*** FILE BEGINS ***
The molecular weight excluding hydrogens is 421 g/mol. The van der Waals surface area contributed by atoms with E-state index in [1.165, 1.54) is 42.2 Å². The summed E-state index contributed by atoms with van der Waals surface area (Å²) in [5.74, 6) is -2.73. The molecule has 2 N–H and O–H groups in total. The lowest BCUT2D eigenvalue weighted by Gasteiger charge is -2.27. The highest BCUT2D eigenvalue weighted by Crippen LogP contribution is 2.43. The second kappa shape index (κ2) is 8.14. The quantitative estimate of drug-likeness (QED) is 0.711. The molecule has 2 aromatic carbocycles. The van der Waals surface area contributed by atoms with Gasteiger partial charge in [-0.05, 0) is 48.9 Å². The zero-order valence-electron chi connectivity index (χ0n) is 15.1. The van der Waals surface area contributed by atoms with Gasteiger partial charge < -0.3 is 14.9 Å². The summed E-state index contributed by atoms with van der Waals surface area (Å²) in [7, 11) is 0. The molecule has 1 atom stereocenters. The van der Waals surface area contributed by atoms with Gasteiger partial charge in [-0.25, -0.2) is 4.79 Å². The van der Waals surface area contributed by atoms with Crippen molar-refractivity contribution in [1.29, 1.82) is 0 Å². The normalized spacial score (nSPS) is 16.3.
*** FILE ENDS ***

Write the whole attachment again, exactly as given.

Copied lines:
The molecular weight excluding hydrogens is 421 g/mol. The van der Waals surface area contributed by atoms with E-state index in [1.165, 1.54) is 42.2 Å². The summed E-state index contributed by atoms with van der Waals surface area (Å²) in [5.74, 6) is -2.73. The molecule has 2 N–H and O–H groups in total. The lowest BCUT2D eigenvalue weighted by Gasteiger charge is -2.27. The highest BCUT2D eigenvalue weighted by Crippen LogP contribution is 2.43. The second kappa shape index (κ2) is 8.14. The quantitative estimate of drug-likeness (QED) is 0.711. The molecule has 2 aromatic carbocycles. The van der Waals surface area contributed by atoms with Gasteiger partial charge in [-0.05, 0) is 48.9 Å². The zero-order valence-electron chi connectivity index (χ0n) is 15.1. The van der Waals surface area contributed by atoms with Gasteiger partial charge < -0.3 is 14.9 Å². The summed E-state index contributed by atoms with van der Waals surface area (Å²) in [7, 11) is 0. The molecule has 1 atom stereocenters. The van der Waals surface area contributed by atoms with Gasteiger partial charge in [-0.25, -0.2) is 4.79 Å². The van der Waals surface area contributed by atoms with Crippen molar-refractivity contribution in [1.29, 1.82) is 0 Å². The normalized spacial score (nSPS) is 16.3.